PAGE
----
Chuck Landon: Adjustments in coaching needed for Herd success
The departure of defensive coordinator Chris Rippon was a positive move for Marshall's football program.
When a defense yields 69 points in the season-opener and allows 65 points 11 games later in the season finale ... well, a change obviously needs to be made.
But that move was just a start. Several other changes also are necessary.
Besides a drastic alteration in defensive philosophy, Marshall's football program needs personnel changes, adjustments in the pedal-to-the-metal pace of its spread offense, further tweaking of the coaching staff and better game management.
All that became painfully obvious during a disturbing 5-7 season in 2012.
As for the personnel changes, the philosophy of going to quicker, but much smaller, linebackers simply didn't work. All it did was lead to Marshall becoming one of the worst rush defenses in America, ranking No. 105 out of 120 Football Bowl Subdivision programs.
Sure, converted strong safety D.J. Hunter made 102 tackles, but too many were downfield. That's why opponents averaged an alarming 4.62 yards per rush.
The same premise is true of a defensive philosophy that utilized safeties like linebackers. Sure, strong safety Dom LeGrande made a team-high 132 tackles. And, yes, free safety Okechukwu Okoroha was second with 108 tackles.
But besides that, also playing a major role in the 4.62 yards-per-carry average, it also led to pass defense problems because the Herd rarely played two-deep coverage.
Play linebacker-sized guys at linebacker, for starters. Middle linebacker Jermaine Holmes played lights-out down the stretch, but he needs help. It should be available from Devon Johnson, who says he will move back to linebacker from fullback in the spring.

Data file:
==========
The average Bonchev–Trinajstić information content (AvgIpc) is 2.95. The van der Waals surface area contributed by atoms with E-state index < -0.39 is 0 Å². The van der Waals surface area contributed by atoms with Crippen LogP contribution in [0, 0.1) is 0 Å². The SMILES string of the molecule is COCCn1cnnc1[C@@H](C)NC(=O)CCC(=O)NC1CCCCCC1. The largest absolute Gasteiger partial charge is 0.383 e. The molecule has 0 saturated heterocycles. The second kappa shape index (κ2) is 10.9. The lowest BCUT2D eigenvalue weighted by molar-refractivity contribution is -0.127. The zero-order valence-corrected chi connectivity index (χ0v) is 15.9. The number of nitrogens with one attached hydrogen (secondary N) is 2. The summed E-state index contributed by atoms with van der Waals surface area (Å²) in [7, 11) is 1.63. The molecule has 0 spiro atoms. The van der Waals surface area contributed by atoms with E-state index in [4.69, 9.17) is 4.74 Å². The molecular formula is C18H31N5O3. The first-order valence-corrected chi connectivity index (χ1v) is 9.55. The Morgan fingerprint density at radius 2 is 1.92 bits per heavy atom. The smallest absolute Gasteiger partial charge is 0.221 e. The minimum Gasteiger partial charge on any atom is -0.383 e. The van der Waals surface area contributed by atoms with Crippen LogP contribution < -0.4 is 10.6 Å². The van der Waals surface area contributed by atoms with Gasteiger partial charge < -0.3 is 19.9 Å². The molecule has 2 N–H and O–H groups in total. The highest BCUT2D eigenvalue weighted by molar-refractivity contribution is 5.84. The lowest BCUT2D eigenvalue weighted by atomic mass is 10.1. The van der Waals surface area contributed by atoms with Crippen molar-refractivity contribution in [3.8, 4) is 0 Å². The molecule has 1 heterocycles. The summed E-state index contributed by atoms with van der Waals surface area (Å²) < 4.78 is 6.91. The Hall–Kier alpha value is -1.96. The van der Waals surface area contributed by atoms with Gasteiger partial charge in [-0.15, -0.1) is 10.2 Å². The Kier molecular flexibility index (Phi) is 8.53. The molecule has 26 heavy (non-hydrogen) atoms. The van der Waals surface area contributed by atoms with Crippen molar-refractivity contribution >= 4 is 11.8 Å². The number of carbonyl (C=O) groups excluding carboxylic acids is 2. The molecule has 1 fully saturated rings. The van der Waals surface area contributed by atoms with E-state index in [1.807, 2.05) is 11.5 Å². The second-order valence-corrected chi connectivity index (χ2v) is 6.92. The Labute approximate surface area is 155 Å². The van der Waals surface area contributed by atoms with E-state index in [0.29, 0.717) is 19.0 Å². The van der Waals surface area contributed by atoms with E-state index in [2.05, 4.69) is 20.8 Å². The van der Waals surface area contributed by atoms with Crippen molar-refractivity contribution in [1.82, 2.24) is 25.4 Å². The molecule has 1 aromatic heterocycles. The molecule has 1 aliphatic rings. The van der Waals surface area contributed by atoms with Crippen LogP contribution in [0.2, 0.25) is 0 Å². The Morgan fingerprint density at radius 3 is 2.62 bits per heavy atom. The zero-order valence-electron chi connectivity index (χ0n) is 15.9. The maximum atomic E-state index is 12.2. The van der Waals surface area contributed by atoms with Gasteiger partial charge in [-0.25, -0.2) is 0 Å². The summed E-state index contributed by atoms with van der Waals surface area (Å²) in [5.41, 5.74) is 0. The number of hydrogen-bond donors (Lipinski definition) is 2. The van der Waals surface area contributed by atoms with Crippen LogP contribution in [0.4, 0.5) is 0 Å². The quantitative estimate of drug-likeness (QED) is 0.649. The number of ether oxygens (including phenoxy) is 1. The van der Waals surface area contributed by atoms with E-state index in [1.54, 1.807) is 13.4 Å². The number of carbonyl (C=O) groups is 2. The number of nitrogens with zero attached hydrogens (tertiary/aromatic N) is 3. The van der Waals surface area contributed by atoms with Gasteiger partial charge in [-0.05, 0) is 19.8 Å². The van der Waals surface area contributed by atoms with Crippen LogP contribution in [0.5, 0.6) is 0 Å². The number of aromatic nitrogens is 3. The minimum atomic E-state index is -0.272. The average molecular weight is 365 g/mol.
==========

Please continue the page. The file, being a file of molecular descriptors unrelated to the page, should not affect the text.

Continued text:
Then, there's Cortez Carter, Deon Meadows and a pair of highly regarded academic non-qualifiers in Gary Thompson and Kent Turene.
As for the vacant safety jobs, it would make sense to move Hunter back to strong safety and shift Keith Baxter to free safety. Moving Baxter would ease a crowded situation at cornerback that includes Derrick Thomas, Monterius Lovett, Darryl Roberts and A.J. Leggett.
Then, there's the break-neck pace of Marshall's offense. It didn't actually break any necks, but it certainly contributed to lots and lots of other injuries.
That's because the Herd averaged 92.8 offensive plays per game, which was 23.9 more plays than the 67.7 Marshall averaged in 2011.
That means Marshall's offensive players were involved in 286.8 more collisions during the course of the 2012 season than they were in 2011.
So, is it any wonder Marshall was playing its fourth-string running back in the East Carolina game? Is it any wonder MU started seven different lineups in the offensive line in 12 games? Is it any wonder seven receivers were injured during the season?
That's the result of leading the nation in plays per game.
Another consequence is incredibly short scoring drives. Of Marshall's 63 offensive touchdown drives, only four lasted five minutes or longer.
In fact, the lengthiest scoring drive of the season was the 15-play, 75-yard TD drive backup quarterback Blake Frohnapfel engineered in the fourth quarter against East Carolina. It lasted 5:21.
All those short two- or three-minute drives simply meant an already struggling defense wasn't getting enough rest and was spending far too much time on the field.
That's why Marshall needs improved game management by its coaching staff.
Running as many plays as humanly possible isn't the answer. The solution is varying the pace. Sometimes slowing it down and allowing the defense to rest. Sometimes going hyper-speed.
Marshall needs to make all these changes.
And then some.
Chuck Landon is a columnist for The Herald-Dispatch. Call him at 304-526-2827 or email him at email@example.com.
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